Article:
Graham Fraser and Michel Carrier mark the 20th anniversary of the recognition of the principle of equality of both official language communities in the Canadian Charter of Rights and Freedoms
Fredericton, March 6, 2013 – Today, the Commissioner of Official Languages of Canada, Graham Fraser, and his New Brunswick counterpart, Michel Carrier, marked the 20th anniversary of the amendment of the Canadian Charter of Rights and Freedoms to include section 16.1. This section recognizes the equality of New Brunswick’s two official language communities and gives both communities the right to their own educational and cultural institutions.
“Section 16.1 is key to the vitality of our English and French communities,” Carrier said. “On the one hand, it protects the right of each community to have its own schools and other educational and cultural institutions. On the other, it requires the government of New Brunswick to protect and promote the equality of the two communities as well as their right to distinct institutions. Section 16.1 is not merely a statement of principles; it is a commitment to act to ensure the equality of the two official language communities, and that is what makes it so important.”
According to Commissioner Fraser, “This provision of the Charter is central to the protection and promotion of the vitality of New Brunswick’s official language communities, particularly in the area of education.”
Section 16.1 was added to the Charter in March 1993 at the request of the Legislative Assembly of New Brunswick. It reinforces the main elements of the Act Recognizing the Equality of the Two Official Linguistic Communities in New Brunswick, which was enacted in 1981 by the provincial Legislative Assembly.
At a ceremony held in Fredericton, both commissioners lauded New Brunswick’s leadership in the area of language equality. “Section 16.1 is a testament to the province’s determination to ensure the vitality of its two official language communities, a gesture that brings great honour to this province and one that must be celebrated,” said Commissioner Carrier.
The Commissioner of Official Languages for New Brunswick, Michel Carrier, and the Commissioner of Official Languages of Canada, Graham Fraser. (to obtain a copy of this photo, please contact the Office of the Commissioner of Official Languages for New Brunswick)
Signing of a memorandum of understanding
Michel Carrier and Graham Fraser also announced the signing of an agreement that will enable both offices to expand their cooperation in order to optimize their support to the citizens, communities and organizations that they serve. In particular, the agreement will allow both offices to carry out joint studies and promotional activities.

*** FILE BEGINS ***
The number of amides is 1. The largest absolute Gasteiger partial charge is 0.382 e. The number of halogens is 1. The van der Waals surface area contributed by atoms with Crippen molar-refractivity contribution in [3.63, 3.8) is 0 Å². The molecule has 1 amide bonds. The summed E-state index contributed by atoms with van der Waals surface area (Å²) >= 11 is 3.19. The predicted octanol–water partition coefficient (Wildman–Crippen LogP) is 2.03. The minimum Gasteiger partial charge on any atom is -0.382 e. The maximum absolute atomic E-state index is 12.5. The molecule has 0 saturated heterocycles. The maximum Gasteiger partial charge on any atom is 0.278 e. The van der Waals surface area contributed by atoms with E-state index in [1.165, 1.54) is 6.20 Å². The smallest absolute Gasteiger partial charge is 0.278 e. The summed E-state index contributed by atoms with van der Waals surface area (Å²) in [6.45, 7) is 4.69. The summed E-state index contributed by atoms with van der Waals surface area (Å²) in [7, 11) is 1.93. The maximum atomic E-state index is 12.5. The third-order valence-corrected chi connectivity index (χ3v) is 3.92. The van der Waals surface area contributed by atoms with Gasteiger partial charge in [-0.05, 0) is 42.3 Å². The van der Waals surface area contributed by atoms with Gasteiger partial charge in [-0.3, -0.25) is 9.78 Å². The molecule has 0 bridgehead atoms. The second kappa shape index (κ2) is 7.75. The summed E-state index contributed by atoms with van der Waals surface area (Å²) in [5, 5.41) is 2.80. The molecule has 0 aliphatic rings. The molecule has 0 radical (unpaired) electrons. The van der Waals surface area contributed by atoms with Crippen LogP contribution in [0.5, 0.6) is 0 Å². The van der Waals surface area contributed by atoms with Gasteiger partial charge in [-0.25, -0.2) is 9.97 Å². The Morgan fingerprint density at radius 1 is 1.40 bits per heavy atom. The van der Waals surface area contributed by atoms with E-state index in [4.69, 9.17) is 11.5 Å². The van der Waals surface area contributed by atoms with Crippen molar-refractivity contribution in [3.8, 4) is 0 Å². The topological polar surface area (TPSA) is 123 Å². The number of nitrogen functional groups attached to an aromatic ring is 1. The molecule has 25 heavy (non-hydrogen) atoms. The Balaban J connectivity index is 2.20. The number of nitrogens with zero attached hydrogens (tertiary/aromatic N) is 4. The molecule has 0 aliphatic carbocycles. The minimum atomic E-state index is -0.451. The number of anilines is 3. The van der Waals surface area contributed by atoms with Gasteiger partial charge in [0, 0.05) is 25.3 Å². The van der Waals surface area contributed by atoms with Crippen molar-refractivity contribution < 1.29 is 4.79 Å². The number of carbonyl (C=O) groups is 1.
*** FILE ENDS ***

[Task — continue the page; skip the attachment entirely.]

“This agreement will enable us to coordinate our efforts in certain areas,” said Commissioner Carrier. “Language rights issues and challenges are often similar, and we have everything to gain from greater cooperation between our two offices.”
“In a way, this agreement officially confirms what had already been established informally: a friendly and effective partnership,” said Commissioner Fraser. “For example, we are currently working together on a study about access to justice in both official languages.”
Mr. Fraser also congratulated Mr. Carrier on his 10 years of tireless work on behalf of New Brunswickers.
Michel Carrier and Graham Fraser sign the collaboration agreement between their two offices. (to obtain a copy of this photo, please contact the Office of the Commissioner of Official Languages for New Brunswick)
Office of the Commissioner of Official Languages of Canada
Manager, Strategic Communications and Media Relations
Office of the Commissioner of Official Languages for New Brunswick
Director of Public Affairs and Research
Section 16.1 of the Canadian Charter of Rights and Freedoms
English and French linguistic communities in New Brunswick
16.1. (1) The English linguistic community and the French linguistic community in New Brunswick have equality of status and equal rights and privileges, including the right to distinct educational institutions and such distinct cultural institutions as are necessary for the preservation and promotion of those communities.
Role of the legislature and government of New Brunswick
(2) The role of the legislature and government of New Brunswick to preserve and promote the status, rights and privileges referred to in subsection (1) is affirmed.